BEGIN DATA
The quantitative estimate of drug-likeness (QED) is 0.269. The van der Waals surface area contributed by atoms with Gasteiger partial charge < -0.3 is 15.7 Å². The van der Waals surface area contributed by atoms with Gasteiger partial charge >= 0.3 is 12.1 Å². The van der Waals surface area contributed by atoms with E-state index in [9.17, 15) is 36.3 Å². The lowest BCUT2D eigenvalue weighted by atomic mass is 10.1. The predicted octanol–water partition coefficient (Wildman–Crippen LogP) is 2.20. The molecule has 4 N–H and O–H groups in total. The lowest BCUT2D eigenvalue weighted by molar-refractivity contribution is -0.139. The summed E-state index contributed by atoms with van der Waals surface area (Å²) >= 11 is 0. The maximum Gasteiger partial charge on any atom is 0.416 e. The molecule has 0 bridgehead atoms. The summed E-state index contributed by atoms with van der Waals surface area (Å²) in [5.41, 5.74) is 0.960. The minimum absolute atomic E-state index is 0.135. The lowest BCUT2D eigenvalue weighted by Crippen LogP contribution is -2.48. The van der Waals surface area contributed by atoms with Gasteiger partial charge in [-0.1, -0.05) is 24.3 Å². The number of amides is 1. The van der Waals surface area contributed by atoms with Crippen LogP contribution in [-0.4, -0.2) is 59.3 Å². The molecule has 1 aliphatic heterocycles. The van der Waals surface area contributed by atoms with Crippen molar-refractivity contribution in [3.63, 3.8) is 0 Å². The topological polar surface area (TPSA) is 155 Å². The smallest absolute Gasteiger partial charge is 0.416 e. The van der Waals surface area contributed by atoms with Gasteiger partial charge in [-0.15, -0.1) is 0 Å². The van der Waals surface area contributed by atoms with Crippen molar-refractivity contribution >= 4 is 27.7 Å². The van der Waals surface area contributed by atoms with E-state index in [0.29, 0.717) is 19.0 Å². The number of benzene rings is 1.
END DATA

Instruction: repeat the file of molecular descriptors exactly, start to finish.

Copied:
The quantitative estimate of drug-likeness (QED) is 0.269. The van der Waals surface area contributed by atoms with Gasteiger partial charge < -0.3 is 15.7 Å². The van der Waals surface area contributed by atoms with Gasteiger partial charge >= 0.3 is 12.1 Å². The van der Waals surface area contributed by atoms with E-state index in [9.17, 15) is 36.3 Å². The lowest BCUT2D eigenvalue weighted by atomic mass is 10.1. The predicted octanol–water partition coefficient (Wildman–Crippen LogP) is 2.20. The molecule has 4 N–H and O–H groups in total. The lowest BCUT2D eigenvalue weighted by molar-refractivity contribution is -0.139. The summed E-state index contributed by atoms with van der Waals surface area (Å²) >= 11 is 0. The maximum Gasteiger partial charge on any atom is 0.416 e. The molecule has 0 bridgehead atoms. The summed E-state index contributed by atoms with van der Waals surface area (Å²) in [5.41, 5.74) is 0.960. The minimum absolute atomic E-state index is 0.135. The lowest BCUT2D eigenvalue weighted by Crippen LogP contribution is -2.48. The van der Waals surface area contributed by atoms with Gasteiger partial charge in [-0.1, -0.05) is 24.3 Å². The number of amides is 1. The van der Waals surface area contributed by atoms with Crippen LogP contribution in [-0.4, -0.2) is 59.3 Å². The molecule has 1 aliphatic heterocycles. The van der Waals surface area contributed by atoms with Crippen molar-refractivity contribution in [3.63, 3.8) is 0 Å². The topological polar surface area (TPSA) is 155 Å². The smallest absolute Gasteiger partial charge is 0.416 e. The van der Waals surface area contributed by atoms with Gasteiger partial charge in [-0.15, -0.1) is 0 Å². The van der Waals surface area contributed by atoms with Crippen molar-refractivity contribution >= 4 is 27.7 Å². The van der Waals surface area contributed by atoms with E-state index in [0.29, 0.717) is 19.0 Å². The number of benzene rings is 1.